According to Ghana Statistical Service, the year-on-year inflation rate slowed for the fourth consecutive month to 9.8% in November, compared with 10.1% in October indicating a 0.3% decrease in consumer inflation.
A first since the novel COVID-19 pandemic rocked the nation. The figure falls within the medium-term inflation target of 8.0±2%.
Out of the 13 divisions, 2 had higher than average inflation rates; housing, water, electricity, and gas recorded 21% up from the 20.2% recorded last month. Food and non-alcoholic beverages recorded 11.7% down from 12.6% last month.
According to a statement by Government Statistician, Professor Samuel Kobina Annim, Food was the major driver of year-on-year inflation.
“Food contributed 53.0% to the total inflation and thus is still the predominant driver of year-on-year inflation. Within the food Division, fruits and nuts (21.7%) was the Subclass with the highest rates of inflation followed by vegetables (19.5%). Even though Vegetable inflation is still higher than average food inflation and overall inflation, it was 5.4 percentage points lower this month compared to last month (24.9%). Overall month-on-month Food inflation was 0.3%, with negative (- 1.6%) inflation for the Fruits and Nuts Subclass,” he said.
Regionally, Professor Samuel Kobina Annim said there were stark variations across regions with the overall year-on-year inflation ranging from 3.4% in the Upper West and Volta Regions to 15.2% in Greater Accra.
While the difference between Food (13.7%) and Non-Food (16.2%) inflation in the Greater Accra Region was just 2.5%, the difference between Food and Non-Food inflation in Ashanti Region was 9.4%. Upper West Region was the only region where Non-Food inflation was higher than food inflation.
Inflation of imported goods was 5.6% while that of local goods was 11.5% on average. Imported food items had a month-on-month inflation rate of 0.8%, while non-food imported items had an inflation rate of 0.3%.
Month-on-month inflation for both imported goods and local goods was 0.4%.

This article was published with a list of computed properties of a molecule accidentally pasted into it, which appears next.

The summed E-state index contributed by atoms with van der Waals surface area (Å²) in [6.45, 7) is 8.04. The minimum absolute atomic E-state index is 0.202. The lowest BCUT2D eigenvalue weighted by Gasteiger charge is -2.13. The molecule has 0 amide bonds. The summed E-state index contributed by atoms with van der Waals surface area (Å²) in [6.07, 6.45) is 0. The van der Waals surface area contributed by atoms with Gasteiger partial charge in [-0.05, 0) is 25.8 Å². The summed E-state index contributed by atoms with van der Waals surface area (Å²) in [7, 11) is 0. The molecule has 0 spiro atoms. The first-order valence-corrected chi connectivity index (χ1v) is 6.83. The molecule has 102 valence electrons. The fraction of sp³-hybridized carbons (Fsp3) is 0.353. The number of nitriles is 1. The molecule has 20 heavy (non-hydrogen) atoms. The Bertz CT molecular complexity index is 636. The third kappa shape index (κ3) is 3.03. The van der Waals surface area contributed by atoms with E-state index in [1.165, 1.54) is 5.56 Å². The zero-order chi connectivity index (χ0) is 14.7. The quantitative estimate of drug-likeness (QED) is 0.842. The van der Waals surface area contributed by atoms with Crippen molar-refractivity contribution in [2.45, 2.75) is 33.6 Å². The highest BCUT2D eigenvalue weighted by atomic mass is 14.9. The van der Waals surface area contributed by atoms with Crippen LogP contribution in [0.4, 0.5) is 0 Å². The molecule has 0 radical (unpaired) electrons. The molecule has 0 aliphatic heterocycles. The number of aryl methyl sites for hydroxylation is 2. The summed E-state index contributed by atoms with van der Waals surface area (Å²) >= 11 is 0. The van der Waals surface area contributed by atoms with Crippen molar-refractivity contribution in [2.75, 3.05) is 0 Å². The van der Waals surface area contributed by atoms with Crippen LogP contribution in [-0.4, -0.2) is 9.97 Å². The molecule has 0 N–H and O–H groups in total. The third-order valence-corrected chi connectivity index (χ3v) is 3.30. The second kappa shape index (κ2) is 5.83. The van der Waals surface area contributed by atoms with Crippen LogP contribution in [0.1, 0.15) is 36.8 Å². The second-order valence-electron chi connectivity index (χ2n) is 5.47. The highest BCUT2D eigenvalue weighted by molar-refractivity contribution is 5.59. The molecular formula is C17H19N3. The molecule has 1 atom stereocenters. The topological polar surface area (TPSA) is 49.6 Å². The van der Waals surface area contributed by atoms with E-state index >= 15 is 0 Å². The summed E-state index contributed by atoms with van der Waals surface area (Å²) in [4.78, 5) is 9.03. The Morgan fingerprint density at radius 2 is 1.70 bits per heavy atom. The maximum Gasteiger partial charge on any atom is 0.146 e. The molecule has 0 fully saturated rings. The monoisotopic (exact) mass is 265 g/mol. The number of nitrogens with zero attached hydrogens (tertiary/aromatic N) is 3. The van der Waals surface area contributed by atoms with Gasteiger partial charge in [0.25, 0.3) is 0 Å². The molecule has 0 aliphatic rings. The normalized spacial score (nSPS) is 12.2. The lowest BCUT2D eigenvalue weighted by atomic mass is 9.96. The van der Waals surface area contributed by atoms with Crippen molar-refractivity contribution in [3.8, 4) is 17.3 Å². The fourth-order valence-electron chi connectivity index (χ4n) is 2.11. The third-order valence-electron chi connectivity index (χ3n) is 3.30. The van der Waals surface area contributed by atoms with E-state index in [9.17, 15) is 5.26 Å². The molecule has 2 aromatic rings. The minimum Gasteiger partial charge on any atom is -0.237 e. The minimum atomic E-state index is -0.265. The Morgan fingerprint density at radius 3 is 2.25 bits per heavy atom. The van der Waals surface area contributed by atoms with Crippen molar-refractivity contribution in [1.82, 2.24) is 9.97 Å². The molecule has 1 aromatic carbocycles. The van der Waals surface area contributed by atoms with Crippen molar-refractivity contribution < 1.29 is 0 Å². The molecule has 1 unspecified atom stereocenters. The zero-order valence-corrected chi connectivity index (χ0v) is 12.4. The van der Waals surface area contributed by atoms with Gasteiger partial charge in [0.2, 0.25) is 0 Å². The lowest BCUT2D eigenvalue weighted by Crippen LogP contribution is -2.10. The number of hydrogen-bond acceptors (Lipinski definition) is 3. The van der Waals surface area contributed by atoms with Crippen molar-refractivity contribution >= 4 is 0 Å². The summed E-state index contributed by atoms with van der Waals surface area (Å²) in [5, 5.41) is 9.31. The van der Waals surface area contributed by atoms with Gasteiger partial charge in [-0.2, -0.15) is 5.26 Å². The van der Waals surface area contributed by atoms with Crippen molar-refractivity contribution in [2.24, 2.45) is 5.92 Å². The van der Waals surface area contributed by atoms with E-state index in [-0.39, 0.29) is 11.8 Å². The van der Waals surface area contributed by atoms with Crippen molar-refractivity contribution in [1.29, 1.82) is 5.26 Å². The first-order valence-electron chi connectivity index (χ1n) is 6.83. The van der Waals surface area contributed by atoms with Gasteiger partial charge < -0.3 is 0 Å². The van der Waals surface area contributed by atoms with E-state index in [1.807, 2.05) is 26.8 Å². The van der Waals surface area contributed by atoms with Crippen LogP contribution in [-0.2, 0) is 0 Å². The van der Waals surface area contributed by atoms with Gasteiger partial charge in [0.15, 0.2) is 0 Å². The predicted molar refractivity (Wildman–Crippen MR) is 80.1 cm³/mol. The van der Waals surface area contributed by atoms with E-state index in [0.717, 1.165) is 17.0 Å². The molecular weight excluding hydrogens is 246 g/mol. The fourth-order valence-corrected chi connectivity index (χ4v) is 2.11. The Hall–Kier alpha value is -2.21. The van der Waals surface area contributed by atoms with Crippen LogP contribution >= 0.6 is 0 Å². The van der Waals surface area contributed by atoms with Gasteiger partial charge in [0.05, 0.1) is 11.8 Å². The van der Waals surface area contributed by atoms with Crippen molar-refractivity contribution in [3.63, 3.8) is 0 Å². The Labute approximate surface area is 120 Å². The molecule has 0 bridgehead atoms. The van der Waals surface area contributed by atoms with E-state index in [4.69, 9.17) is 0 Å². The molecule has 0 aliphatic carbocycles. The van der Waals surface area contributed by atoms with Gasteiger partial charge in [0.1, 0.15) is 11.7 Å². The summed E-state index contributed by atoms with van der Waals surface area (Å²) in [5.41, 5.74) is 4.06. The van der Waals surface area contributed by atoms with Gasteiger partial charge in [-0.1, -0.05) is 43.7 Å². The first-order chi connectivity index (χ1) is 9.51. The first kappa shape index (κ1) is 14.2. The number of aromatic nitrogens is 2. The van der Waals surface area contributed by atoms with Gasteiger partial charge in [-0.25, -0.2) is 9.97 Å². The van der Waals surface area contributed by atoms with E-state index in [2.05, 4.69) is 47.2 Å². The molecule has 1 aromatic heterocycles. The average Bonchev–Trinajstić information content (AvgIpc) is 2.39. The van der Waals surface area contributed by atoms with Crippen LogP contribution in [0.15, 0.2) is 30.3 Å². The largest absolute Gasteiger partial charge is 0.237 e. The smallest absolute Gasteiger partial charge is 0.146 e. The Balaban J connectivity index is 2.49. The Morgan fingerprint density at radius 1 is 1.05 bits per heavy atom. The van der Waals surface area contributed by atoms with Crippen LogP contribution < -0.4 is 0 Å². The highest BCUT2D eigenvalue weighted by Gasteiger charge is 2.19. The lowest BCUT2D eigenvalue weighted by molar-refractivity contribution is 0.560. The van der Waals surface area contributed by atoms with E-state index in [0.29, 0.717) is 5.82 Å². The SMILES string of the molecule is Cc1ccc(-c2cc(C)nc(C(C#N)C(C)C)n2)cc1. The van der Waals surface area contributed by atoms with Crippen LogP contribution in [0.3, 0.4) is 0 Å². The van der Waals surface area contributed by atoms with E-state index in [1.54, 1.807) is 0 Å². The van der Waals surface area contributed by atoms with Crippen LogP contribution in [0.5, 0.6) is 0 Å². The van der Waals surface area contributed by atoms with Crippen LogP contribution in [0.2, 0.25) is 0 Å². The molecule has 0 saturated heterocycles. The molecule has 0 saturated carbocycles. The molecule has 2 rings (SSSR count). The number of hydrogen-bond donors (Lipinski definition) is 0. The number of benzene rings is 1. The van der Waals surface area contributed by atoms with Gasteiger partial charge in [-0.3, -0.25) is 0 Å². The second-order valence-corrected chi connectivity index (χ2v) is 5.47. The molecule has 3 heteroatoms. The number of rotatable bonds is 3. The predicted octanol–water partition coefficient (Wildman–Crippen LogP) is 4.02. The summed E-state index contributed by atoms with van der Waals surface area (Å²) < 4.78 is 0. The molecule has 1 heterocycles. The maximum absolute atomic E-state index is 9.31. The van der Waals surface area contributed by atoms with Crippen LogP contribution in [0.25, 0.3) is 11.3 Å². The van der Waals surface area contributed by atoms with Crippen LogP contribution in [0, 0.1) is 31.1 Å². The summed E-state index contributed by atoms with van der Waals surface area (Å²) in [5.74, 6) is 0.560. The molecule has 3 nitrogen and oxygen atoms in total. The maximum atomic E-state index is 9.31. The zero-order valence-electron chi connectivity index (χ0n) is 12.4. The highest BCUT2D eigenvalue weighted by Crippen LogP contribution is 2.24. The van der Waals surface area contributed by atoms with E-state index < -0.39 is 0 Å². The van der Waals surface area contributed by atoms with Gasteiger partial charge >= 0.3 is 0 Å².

What it means to your pocket?
Inflation is typically measured by taking into consideration the price of essential goods and services as opposed to all goods and services. That is, inflation is geared towards consumables in the consumer price index like food prices as well as the price of clothing, housing, energy, education, healthcare among others. Should the price of all goods and services in the consumer price index increase by say 6%, the rate of inflation is pegged at 6% and the purchasing power decreases by 6%.
So in this case, for instance, the 9.8% drop in inflation means that prices of goods and services recorded a drop to 9.8% in November this year compared to October where it recorded a 10.1 percentage point.
Given the COVID-19 era most especially, the drop in inflation is particularly good since it ensures the cost of essential goods and services remain stable, encourages borrowing and spending, holding all other factors constant.
A drop in inflation rate at the end of November implies a drop in the rate of increase in general price level. Individuals are better off with regards to overall spending expenses. The rate of increase in prices of food and other commodities is lower, as compared to prices increases in October. Going into the festive season, households and individuals could purchase more items with the same amount of disposable incomes.
This is welcome news particularly for businesses, hoping to reap revenues from the festive season. Especially with the difficulties that the Covid-19 pandemic has reeked on them for the most of 2020.